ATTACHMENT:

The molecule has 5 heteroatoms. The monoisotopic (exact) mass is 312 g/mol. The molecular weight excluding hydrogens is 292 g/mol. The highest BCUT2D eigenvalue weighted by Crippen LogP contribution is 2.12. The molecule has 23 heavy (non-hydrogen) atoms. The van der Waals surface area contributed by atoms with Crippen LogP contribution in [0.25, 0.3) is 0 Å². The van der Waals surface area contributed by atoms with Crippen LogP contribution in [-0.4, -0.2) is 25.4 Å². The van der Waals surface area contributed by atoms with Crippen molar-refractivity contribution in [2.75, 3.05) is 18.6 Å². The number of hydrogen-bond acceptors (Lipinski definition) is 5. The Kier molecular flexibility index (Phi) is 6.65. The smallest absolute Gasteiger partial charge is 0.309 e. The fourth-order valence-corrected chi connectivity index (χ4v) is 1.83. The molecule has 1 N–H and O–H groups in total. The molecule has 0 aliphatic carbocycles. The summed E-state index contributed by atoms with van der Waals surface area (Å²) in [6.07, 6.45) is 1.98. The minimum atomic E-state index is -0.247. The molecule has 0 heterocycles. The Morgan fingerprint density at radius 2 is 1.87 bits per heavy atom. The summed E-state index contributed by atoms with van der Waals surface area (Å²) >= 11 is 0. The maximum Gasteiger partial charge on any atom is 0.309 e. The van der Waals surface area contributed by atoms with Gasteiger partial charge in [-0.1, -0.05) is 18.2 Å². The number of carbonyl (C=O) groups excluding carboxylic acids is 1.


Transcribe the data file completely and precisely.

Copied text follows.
The molecule has 5 heteroatoms. The monoisotopic (exact) mass is 312 g/mol. The molecular weight excluding hydrogens is 292 g/mol. The highest BCUT2D eigenvalue weighted by Crippen LogP contribution is 2.12. The molecule has 23 heavy (non-hydrogen) atoms. The van der Waals surface area contributed by atoms with Crippen LogP contribution in [0.25, 0.3) is 0 Å². The van der Waals surface area contributed by atoms with Crippen LogP contribution in [-0.4, -0.2) is 25.4 Å². The van der Waals surface area contributed by atoms with Crippen molar-refractivity contribution in [2.75, 3.05) is 18.6 Å². The number of hydrogen-bond acceptors (Lipinski definition) is 5. The Kier molecular flexibility index (Phi) is 6.65. The smallest absolute Gasteiger partial charge is 0.309 e. The fourth-order valence-corrected chi connectivity index (χ4v) is 1.83. The molecule has 1 N–H and O–H groups in total. The molecule has 0 aliphatic carbocycles. The summed E-state index contributed by atoms with van der Waals surface area (Å²) in [6.07, 6.45) is 1.98. The minimum atomic E-state index is -0.247. The molecule has 0 heterocycles. The Morgan fingerprint density at radius 2 is 1.87 bits per heavy atom. The summed E-state index contributed by atoms with van der Waals surface area (Å²) >= 11 is 0. The maximum Gasteiger partial charge on any atom is 0.309 e. The van der Waals surface area contributed by atoms with Gasteiger partial charge in [-0.1, -0.05) is 18.2 Å². The number of carbonyl (C=O) groups excluding carboxylic acids is 1.